It’s hard not to like Hinds. The Madrid-based ascendants from Spain’s robust DIY rock scene don’t even bother with pleasantries before offering to take you dancing over the first rambling notes of their debut LP, Leave Me Alone. They’re just like us, fangirling over personalized autographs from the Strokes; and it’s so easy to get swept up in the foursome’s live performances that fans often ask to be part of the band. Even the simple pleasure of listening to the band’s singers (and founding members) Carlotta Cosials and Ana García Perrote tackle the Spanish-to-English pronunciation barrier — rolling their R’s and squishing their A’s — is enough to make you understand their charm.
This enthusiastic, Iggy Pop-appropriate lust for life permeates the foursome’s (rounded out by bassist Ade Martin and drummer Amber Grimbergen) effective-yet-unassuming introduction to the wider world via a Major Indie Label. Hinds don’t roll out the red carpet for themselves, nor do they exactly rip it up and start again, but that’s okay — at least, it’s okay for the brisk, breezy LP’s half hour and change. Even then, it’s a little hard to avoid feeling like you’ve heard this one before, especially one you cross the gently weeping instrumental “Solar Gap” into Leave Me Alone’s largely repetitive second half. But no matter: The band’s motto is “our s**t, our rules,” as evidenced by the record’s title. If you don’t like murmured, semi-sensible incantations of boardwalk loves and losses over mashed-potato tempos, then you can GTFO.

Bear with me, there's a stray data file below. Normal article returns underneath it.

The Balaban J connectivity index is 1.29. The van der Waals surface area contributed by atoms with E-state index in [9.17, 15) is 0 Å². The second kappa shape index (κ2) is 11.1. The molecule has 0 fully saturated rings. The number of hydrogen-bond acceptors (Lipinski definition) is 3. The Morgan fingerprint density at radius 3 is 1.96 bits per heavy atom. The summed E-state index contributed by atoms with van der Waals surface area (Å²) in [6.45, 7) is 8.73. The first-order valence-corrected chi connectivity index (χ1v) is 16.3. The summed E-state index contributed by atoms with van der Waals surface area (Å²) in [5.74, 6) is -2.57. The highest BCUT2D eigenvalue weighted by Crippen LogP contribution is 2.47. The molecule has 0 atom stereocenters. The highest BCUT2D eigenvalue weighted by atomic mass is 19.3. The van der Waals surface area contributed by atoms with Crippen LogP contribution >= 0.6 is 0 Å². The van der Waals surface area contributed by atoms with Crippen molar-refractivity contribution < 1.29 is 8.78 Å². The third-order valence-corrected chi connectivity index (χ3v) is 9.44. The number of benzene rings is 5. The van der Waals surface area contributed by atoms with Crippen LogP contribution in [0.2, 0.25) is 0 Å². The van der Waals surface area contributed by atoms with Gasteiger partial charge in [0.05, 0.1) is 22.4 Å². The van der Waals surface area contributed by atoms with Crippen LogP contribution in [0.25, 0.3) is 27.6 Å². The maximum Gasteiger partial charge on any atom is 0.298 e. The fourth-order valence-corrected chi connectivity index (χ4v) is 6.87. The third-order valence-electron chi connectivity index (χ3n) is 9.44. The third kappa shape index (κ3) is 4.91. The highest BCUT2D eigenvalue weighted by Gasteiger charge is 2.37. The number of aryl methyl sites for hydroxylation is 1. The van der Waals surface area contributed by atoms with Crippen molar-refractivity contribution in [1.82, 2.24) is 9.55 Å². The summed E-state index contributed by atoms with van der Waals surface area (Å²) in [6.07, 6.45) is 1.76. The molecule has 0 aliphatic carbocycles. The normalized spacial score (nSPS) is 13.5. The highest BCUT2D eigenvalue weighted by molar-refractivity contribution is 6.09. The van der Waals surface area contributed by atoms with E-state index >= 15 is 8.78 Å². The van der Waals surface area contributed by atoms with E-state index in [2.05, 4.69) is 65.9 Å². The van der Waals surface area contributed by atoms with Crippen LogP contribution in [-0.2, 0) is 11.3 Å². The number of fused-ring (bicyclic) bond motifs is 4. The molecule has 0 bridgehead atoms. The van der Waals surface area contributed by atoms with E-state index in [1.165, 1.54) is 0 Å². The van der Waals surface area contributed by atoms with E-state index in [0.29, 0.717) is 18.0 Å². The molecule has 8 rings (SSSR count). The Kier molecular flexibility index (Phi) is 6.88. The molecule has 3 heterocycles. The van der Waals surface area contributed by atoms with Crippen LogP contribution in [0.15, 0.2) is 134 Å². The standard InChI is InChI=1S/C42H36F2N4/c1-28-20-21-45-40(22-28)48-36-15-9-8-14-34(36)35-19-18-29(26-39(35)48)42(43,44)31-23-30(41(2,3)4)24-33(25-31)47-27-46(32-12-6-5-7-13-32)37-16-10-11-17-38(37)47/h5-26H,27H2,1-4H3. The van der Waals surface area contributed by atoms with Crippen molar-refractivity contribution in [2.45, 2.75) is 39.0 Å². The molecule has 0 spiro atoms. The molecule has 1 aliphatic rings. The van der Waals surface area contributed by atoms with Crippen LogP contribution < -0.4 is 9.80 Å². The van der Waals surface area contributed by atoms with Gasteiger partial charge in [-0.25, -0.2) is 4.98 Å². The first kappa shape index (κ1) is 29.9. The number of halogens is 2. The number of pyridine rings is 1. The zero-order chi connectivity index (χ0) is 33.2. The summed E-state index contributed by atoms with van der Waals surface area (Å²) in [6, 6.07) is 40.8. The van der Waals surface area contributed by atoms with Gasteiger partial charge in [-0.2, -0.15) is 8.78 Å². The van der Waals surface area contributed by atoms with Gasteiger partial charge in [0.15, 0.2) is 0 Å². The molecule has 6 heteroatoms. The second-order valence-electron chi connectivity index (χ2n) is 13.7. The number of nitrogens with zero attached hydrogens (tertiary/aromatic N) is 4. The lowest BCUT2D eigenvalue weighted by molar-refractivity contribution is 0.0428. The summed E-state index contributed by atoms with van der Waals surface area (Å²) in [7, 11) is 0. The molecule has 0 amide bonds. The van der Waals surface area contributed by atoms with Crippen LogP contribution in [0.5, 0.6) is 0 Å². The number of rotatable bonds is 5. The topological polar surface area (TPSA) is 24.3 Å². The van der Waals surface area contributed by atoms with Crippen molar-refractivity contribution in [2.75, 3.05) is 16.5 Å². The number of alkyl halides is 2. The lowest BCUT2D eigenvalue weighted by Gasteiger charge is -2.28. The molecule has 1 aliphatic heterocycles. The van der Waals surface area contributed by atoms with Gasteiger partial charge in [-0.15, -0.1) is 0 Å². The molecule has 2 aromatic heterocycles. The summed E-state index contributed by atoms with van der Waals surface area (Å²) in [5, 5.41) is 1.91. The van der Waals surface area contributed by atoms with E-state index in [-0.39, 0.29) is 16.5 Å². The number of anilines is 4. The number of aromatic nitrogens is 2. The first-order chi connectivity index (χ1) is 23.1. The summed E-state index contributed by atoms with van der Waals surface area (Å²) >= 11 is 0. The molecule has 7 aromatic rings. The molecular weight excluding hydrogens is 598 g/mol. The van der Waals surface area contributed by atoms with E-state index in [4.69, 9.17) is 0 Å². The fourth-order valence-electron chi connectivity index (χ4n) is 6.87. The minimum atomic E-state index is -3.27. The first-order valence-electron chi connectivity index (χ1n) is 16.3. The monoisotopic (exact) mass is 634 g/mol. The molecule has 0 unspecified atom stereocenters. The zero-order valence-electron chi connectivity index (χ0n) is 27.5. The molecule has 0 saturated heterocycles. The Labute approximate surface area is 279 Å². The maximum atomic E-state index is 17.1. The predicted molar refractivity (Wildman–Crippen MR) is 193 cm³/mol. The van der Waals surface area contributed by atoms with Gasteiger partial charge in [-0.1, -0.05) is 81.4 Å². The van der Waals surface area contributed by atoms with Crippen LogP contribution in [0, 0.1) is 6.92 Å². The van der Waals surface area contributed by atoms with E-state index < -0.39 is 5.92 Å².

But Hinds aren’t really the types to box anyone out. Leave Me Alone is a friendly, enthusiastic album of coppery six-strings glinting in the sunlight with the more-than-occasional flat note, scuffing up the album’s already sand-blasted texture with an endearing scrappy quality. The band members often tumble over each other vocally (“Castigadas en El Granero”) or suddenly speed up tempos (“Easy”), as though they got carried away with the sheer good fortune of discovering their musical talent — and how much fun it is playing each other. It’s great to ride Hinds’ surf-rock wave along with them, even if by the end you’re somewhat left wondering how they’ll wash up among far-flung tonal peers, like Los Angeles’ Allah-Las and any number of scrappy, Infinity Cat-approved Nashvillians. But we still get tans even though they fade away; and similarly, Leave Me Alone makes an impression — until it doesn’t anymore.